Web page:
Anyone who is a fan of fairy tales (true fairy tales, not the sanitised Disney-fied versions) loves the dark, sinister undertones present in so many of them. These stories were tales of morality, of warning, used to teach children how to live well and stay out of trouble. Julia Fine’s exquisite debut novel, What Should Be Wild, harks back to a time of dark fairy tales.
The novel follows the story of Maisie Cothay from birth to young adulthood, with interspersed narratives of her female ancestors who found escape in the forest surrounding their family’s land. But the wood isn’t the salvation they hoped for, instead, it is just another prison.
‘Alys watched as her cousin mixed berries and blood, scratching pictures onto dry hide, disregarding her mother, who claimed that to capture a word was to empty of its power, to tame what should be wild.’
With the earliest female narratives coming from the 600s, Fine explores themes of gender oppression across the ages. Her explorations are both metaphorical and literal, with women oppressed in different ways, but ultimately unable to overcome their situation. That is, until Maisie.
Maisie is born under very unusual circumstances. Her mother dies in the early stages of pregnancy, yet the fetus lives and is brought to term inside her decaying mother. When the child is brought home, her father discovers something very strange – whenever someone touches his daughter’s skin, they die. But this isn’t quite as terrible as it might first seem – if she touches them again, they are instantly brought back to life as though nothing had ever happened.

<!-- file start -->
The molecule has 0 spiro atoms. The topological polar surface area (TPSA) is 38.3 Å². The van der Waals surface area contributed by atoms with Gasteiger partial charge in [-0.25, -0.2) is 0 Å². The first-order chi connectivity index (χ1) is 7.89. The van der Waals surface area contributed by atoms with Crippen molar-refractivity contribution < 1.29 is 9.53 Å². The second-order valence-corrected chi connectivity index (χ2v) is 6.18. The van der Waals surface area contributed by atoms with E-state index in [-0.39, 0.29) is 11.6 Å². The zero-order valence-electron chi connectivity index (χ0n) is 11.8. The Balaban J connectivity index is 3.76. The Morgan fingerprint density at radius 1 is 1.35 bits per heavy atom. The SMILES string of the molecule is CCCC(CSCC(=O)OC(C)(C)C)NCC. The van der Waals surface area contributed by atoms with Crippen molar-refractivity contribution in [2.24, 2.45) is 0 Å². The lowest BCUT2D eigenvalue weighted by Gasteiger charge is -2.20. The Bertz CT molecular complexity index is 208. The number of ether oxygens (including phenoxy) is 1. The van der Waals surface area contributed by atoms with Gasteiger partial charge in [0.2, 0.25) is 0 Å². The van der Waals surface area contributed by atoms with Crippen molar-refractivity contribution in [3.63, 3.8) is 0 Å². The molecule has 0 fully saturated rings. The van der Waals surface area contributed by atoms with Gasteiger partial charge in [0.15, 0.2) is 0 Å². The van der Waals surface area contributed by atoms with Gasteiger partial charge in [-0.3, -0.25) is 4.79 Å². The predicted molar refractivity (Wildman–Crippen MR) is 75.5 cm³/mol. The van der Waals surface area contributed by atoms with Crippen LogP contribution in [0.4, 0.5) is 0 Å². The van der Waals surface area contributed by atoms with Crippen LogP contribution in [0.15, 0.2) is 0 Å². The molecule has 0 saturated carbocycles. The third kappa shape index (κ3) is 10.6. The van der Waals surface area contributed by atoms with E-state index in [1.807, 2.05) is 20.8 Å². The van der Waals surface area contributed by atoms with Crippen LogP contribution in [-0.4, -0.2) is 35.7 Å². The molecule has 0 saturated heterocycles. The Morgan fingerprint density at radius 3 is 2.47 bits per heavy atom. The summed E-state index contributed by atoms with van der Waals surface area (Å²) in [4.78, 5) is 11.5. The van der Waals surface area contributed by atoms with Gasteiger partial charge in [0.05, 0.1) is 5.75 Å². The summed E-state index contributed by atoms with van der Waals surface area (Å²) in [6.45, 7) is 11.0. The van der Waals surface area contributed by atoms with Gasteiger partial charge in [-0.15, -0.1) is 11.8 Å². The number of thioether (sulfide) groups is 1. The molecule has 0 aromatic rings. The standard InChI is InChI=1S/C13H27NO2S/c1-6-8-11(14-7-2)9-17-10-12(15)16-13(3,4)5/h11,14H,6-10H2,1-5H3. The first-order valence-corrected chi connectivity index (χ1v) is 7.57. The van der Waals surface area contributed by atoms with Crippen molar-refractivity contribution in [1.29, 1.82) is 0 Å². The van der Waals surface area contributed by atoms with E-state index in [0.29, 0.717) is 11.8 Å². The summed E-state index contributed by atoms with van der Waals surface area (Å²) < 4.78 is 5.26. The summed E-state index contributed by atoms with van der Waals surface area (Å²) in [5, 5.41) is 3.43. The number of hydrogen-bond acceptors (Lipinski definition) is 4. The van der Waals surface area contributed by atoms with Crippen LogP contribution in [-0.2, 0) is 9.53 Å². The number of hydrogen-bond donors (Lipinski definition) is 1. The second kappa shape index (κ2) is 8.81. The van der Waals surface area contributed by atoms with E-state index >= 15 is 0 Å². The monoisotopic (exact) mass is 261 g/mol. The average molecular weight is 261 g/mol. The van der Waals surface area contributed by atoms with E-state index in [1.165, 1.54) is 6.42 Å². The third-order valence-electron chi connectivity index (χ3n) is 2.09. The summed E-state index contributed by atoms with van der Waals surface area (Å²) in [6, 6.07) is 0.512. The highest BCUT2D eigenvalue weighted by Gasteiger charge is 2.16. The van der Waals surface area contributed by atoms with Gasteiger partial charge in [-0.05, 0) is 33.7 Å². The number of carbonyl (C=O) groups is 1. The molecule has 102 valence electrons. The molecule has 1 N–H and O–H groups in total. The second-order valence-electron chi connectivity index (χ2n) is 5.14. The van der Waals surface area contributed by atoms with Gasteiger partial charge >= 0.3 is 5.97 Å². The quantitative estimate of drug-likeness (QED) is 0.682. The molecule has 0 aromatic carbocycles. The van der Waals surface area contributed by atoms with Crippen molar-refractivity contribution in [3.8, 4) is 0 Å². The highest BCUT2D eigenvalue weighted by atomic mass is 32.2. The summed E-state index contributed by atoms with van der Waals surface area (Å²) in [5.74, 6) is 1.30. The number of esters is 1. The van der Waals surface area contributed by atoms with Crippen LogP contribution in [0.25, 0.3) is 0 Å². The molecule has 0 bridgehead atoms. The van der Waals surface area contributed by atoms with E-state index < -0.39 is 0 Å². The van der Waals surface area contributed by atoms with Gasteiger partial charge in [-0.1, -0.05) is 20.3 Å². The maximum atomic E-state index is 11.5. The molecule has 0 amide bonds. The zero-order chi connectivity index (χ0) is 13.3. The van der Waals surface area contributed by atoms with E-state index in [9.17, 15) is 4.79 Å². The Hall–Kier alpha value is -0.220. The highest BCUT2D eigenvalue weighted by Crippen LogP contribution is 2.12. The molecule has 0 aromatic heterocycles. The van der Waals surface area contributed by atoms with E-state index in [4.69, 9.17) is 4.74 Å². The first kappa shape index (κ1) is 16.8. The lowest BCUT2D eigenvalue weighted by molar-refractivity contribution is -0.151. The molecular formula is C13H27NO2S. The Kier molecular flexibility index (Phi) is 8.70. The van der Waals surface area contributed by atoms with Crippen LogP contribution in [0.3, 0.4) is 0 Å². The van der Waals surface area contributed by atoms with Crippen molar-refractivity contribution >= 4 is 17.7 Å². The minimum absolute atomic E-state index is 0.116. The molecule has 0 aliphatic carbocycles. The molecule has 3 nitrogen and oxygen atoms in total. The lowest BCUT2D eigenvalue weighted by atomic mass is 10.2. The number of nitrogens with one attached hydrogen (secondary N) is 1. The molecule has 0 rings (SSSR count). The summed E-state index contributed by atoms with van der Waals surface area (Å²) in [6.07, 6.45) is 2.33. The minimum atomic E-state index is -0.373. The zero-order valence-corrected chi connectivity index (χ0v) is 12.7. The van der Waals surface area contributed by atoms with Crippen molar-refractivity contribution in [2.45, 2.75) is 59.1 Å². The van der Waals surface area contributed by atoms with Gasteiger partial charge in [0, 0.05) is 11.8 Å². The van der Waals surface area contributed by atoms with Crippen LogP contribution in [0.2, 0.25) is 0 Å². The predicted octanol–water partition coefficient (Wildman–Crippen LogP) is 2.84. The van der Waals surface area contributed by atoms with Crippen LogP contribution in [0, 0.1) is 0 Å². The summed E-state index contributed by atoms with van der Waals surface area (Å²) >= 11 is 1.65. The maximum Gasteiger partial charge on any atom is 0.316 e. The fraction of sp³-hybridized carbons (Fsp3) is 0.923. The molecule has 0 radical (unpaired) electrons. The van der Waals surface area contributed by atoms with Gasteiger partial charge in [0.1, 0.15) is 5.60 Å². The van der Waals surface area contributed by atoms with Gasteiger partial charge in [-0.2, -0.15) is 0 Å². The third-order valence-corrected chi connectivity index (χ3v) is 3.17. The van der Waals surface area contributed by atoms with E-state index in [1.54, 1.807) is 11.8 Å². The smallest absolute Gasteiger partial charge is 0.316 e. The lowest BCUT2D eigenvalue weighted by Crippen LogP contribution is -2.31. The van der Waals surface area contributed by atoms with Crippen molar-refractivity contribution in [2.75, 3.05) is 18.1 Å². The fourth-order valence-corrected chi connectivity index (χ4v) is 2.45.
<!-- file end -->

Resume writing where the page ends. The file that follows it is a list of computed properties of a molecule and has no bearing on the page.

What this does mean is that Maisie can never have a normal life. And while her father acts in Maisie’s best interest (for the most part…), he nevertheless keeps her imprisoned. As a result, Maisie is yet another woman in her family line unable to be free. A dark soul, a mirror of Maisie, begins to grow in the forest, and events start to race towards an ultimate reckoning where two worlds will collide.
The author is particularly strong in her inclusion of many different kinds of women. Women who have different motivations, backstories, personalities. Women who want children, those who don’t. Women of different ages and moral stances. Women who see events in different lights. Fine shows readers the full gamut of what women can be and it is truly refreshing to see.
‘He’s clearly trying to come in. As if he thinks he is owed entrance. I know of men like that. He isn’t worth the risk.’
Her prose is lyrical and dense. This isn’t an airplane read that you will chew through in a few hours, but something more considered. Maisie’s isolation could easily have been mishandled, another case of a fridging the female protagonist – but Fine makes her isolation a core piece of the novel. It is analysed throughout.
They ‘why’ of the supernatural element is never really addressed, but it doesn’t need to be. In this instance, Fine follows in the footsteps of fairy tales. The supernatural elements simply are – they exist to tell the story and are never questioned. Some readers might not gel with this concept, but for me, this worked as a modern fairy tale.
Verdict: A very accomplished debut, What Should Be Wild constantly surprises, taking the reader on a twisted journey of supernaturally-inspired gender politics.